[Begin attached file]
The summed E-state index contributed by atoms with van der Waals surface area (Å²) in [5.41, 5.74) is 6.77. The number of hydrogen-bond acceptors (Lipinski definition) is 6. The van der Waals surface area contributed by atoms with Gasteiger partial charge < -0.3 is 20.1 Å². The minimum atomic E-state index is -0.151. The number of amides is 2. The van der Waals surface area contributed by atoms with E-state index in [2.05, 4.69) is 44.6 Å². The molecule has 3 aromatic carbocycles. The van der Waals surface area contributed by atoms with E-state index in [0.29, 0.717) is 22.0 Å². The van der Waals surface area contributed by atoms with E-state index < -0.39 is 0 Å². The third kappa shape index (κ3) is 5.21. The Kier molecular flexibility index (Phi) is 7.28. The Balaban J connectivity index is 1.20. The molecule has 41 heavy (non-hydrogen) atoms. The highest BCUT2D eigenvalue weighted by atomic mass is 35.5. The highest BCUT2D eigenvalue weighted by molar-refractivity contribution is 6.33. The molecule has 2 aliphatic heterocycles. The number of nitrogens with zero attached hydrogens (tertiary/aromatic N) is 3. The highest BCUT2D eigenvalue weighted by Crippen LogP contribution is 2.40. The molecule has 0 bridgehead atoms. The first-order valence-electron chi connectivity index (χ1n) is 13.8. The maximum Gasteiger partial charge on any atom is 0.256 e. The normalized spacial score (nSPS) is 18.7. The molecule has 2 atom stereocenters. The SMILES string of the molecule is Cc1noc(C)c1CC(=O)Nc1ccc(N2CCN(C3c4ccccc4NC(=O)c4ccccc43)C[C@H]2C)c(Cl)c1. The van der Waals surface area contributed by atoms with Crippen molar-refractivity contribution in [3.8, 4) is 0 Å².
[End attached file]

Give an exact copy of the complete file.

The summed E-state index contributed by atoms with van der Waals surface area (Å²) in [5.41, 5.74) is 6.77. The number of hydrogen-bond acceptors (Lipinski definition) is 6. The van der Waals surface area contributed by atoms with Gasteiger partial charge < -0.3 is 20.1 Å². The minimum atomic E-state index is -0.151. The number of amides is 2. The van der Waals surface area contributed by atoms with E-state index in [2.05, 4.69) is 44.6 Å². The molecule has 3 aromatic carbocycles. The van der Waals surface area contributed by atoms with E-state index in [0.29, 0.717) is 22.0 Å². The van der Waals surface area contributed by atoms with E-state index < -0.39 is 0 Å². The third kappa shape index (κ3) is 5.21. The Kier molecular flexibility index (Phi) is 7.28. The Balaban J connectivity index is 1.20. The molecule has 41 heavy (non-hydrogen) atoms. The highest BCUT2D eigenvalue weighted by atomic mass is 35.5. The highest BCUT2D eigenvalue weighted by molar-refractivity contribution is 6.33. The molecule has 2 aliphatic heterocycles. The number of nitrogens with zero attached hydrogens (tertiary/aromatic N) is 3. The highest BCUT2D eigenvalue weighted by Crippen LogP contribution is 2.40. The molecule has 0 bridgehead atoms. The first-order valence-electron chi connectivity index (χ1n) is 13.8. The maximum Gasteiger partial charge on any atom is 0.256 e. The normalized spacial score (nSPS) is 18.7. The molecule has 2 atom stereocenters. The SMILES string of the molecule is Cc1noc(C)c1CC(=O)Nc1ccc(N2CCN(C3c4ccccc4NC(=O)c4ccccc43)C[C@H]2C)c(Cl)c1. The van der Waals surface area contributed by atoms with Crippen molar-refractivity contribution in [3.8, 4) is 0 Å².